Mar 19, 2010
SA may just break even on 2010 World Cup, research showsBack
South Africa|ZAR|Gross Domestic Product|Transport|Udesh Pillay|The 2010 FIFA World Cup|The 2010 World Cup|The World Cup
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He explains that the country's expenditure on the event has been R63-billion, which is 6,4% of the 2010/11 gross domestic product (GDP). Currently, the only known revenue is R2-billion from FIFA and it is estimated that the event's contribution to the GDP will be 0,5%.
Taking these figures into account, Pillay says that the best-case scenario deficit that South Africa will experience is R26,1-billion, while the worst-case scenario deficit will be R56,1-billion. But these figures do not take ticket sales, marketing and merchandising into account.
He estimates that ticket sales, marketing and merchandising could add up to a total of about R20-billion, therefore it could be possible to break even in a best-case scenario, but there is a current possible conundrum. There are a total of 3,2-million tickets available for the event. To date, local supporters have bought about 350 000 tickets, or 11%, of these, resulting in 2,8-million remaining tickets.
If each foreigner buys about four tickets, this means that it is necessary for about 700 000 foreigners to buy tickets, but current estimates state that 450 000 foreigners, which Pillay says is already a high figure, will probably purchase tickets.
"If local sales do not increase and only 450 000 foreigners attend, the potential shortfall from ticket sales could be half-a-billion rand," he says.
There are also concerns regarding readiness, ability to cope, cost escalation, displacement of expenditure, safety and security, sustainability, institutional arguments, political will, the Zuma administration and strikes and protest action.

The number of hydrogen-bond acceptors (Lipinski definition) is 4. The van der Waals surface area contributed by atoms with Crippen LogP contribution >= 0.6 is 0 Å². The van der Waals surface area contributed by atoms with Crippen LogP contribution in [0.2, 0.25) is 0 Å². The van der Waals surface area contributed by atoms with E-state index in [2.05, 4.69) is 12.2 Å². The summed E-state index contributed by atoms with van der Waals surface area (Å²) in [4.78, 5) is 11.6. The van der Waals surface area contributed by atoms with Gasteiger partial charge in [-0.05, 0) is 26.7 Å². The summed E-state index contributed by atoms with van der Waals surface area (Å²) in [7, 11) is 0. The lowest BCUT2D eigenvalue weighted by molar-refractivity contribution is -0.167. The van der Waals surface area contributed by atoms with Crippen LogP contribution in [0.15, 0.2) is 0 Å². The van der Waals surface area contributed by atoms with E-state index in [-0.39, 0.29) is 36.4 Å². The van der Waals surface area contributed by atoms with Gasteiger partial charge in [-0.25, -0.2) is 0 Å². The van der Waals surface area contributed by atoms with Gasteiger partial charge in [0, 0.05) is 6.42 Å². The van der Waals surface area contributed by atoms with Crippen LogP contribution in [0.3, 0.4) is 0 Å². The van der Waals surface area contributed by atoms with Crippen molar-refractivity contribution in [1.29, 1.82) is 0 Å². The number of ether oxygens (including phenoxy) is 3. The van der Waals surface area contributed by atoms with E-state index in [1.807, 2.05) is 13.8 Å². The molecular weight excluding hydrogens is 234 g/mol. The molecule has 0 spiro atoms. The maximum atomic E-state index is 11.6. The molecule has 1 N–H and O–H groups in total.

Pillay adds that five years ago, one in three South African hoped to benefit from the 2010 World Cup, but this fell to one in five in 2009 and only about 1% of South Africans now believe that 2010 will bring benefits from service delivery and upgrades in infrastructure. Upgrades have also been more sector-based for 2010, rather than at a municipal level and do not constitute part of the integrated development plans of the country.
However, there will be some positive spinoffs from the event and the legacy could be social, developmental and economic. He points out that a 0,5% contribution to the GDP is not insignificant and 130 200 direct, indirect and induced jobs have been created, although these are mostly for short durations and do not provide a large amount of skills transfer.
The expenditure has been South Africa's equivalent of a fiscal stimulus package and has given the economy a slight boost. It has created the momentum to accelerate the government's R846-billion infrastructure spending programme and led to an improved public transport system, that has been partially integrated.
The event also still offers some of the promise of development, poverty reduction, job creation, GDP contribution, accelerated service delivery, trade and investment, a tourism boost, sports development, expedited investment in infrastructure and increased international standing, as well as softer, less tangible legacies.
Pillay says that the World Cup is putting South Africa on the international map and the expedited investment in specific types of 2010 infrastructure is a big positive for the country. There have been developments, but less so the fulfilment of dreams.
"The huge hype provides hope and bodes well for a fractured society. The programmes continuing on 2010 projects, such as the road improvements, will continue to create a number of employment opportunities after the event," he concludes.
To watch a video of HSRC executive director of the Centre for Service Delivery research programme Dr Udesh Pillay discussing South Africa's expenditure on the 2010 FIFA World Cup go to www.engineeringnews.co.za and click on 'Multimedia' and then on 'Video Clips, or watch it on the Engineering News App on your iPhone.
Edited by: Martin Zhuwakinyu© Reuse this Comment Guidelines
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